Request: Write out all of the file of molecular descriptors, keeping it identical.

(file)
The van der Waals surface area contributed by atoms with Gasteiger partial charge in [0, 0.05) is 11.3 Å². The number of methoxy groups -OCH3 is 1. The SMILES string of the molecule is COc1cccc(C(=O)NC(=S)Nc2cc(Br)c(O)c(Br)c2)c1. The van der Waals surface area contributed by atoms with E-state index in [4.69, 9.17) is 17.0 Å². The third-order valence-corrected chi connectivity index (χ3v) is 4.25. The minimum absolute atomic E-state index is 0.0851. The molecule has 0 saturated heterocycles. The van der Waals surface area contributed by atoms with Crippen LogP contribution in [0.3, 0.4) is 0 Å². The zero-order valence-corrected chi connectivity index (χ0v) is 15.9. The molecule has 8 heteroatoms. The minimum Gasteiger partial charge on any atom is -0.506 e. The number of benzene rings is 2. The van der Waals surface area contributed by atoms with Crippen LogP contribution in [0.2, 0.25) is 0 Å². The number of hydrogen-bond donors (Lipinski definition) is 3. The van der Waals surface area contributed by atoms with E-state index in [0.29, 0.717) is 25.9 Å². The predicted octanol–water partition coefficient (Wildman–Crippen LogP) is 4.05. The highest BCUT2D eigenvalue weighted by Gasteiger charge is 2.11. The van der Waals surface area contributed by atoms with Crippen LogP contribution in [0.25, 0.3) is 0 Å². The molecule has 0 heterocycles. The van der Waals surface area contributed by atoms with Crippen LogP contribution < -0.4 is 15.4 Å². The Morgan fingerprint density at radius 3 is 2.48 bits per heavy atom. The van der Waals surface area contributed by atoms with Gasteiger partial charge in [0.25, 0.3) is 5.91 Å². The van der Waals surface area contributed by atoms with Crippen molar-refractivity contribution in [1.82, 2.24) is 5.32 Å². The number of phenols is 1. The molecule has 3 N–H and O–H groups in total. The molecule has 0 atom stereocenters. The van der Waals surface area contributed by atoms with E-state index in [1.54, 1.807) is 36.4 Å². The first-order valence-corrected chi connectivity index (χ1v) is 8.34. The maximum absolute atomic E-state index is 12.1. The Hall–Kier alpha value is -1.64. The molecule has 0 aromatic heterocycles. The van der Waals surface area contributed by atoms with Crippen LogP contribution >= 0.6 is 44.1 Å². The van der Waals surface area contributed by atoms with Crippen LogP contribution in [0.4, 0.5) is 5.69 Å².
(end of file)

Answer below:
The van der Waals surface area contributed by atoms with Gasteiger partial charge in [0, 0.05) is 11.3 Å². The number of methoxy groups -OCH3 is 1. The SMILES string of the molecule is COc1cccc(C(=O)NC(=S)Nc2cc(Br)c(O)c(Br)c2)c1. The van der Waals surface area contributed by atoms with E-state index in [4.69, 9.17) is 17.0 Å². The third-order valence-corrected chi connectivity index (χ3v) is 4.25. The minimum absolute atomic E-state index is 0.0851. The molecule has 0 saturated heterocycles. The van der Waals surface area contributed by atoms with Crippen LogP contribution in [0.3, 0.4) is 0 Å². The zero-order valence-corrected chi connectivity index (χ0v) is 15.9. The molecule has 8 heteroatoms. The minimum Gasteiger partial charge on any atom is -0.506 e. The number of benzene rings is 2. The van der Waals surface area contributed by atoms with Crippen LogP contribution in [0.2, 0.25) is 0 Å². The number of hydrogen-bond donors (Lipinski definition) is 3. The van der Waals surface area contributed by atoms with E-state index in [0.29, 0.717) is 25.9 Å². The predicted octanol–water partition coefficient (Wildman–Crippen LogP) is 4.05. The highest BCUT2D eigenvalue weighted by Gasteiger charge is 2.11. The van der Waals surface area contributed by atoms with Crippen LogP contribution in [0.25, 0.3) is 0 Å². The molecule has 0 heterocycles. The van der Waals surface area contributed by atoms with Crippen LogP contribution < -0.4 is 15.4 Å². The Morgan fingerprint density at radius 3 is 2.48 bits per heavy atom. The van der Waals surface area contributed by atoms with Gasteiger partial charge in [0.25, 0.3) is 5.91 Å². The van der Waals surface area contributed by atoms with Crippen molar-refractivity contribution in [1.82, 2.24) is 5.32 Å². The number of phenols is 1. The molecule has 3 N–H and O–H groups in total. The molecule has 0 atom stereocenters. The van der Waals surface area contributed by atoms with E-state index in [1.54, 1.807) is 36.4 Å². The first-order valence-corrected chi connectivity index (χ1v) is 8.34. The maximum absolute atomic E-state index is 12.1. The Hall–Kier alpha value is -1.64. The molecule has 0 aromatic heterocycles. The van der Waals surface area contributed by atoms with Crippen LogP contribution >= 0.6 is 44.1 Å². The van der Waals surface area contributed by atoms with Crippen LogP contribution in [0.4, 0.5) is 5.69 Å².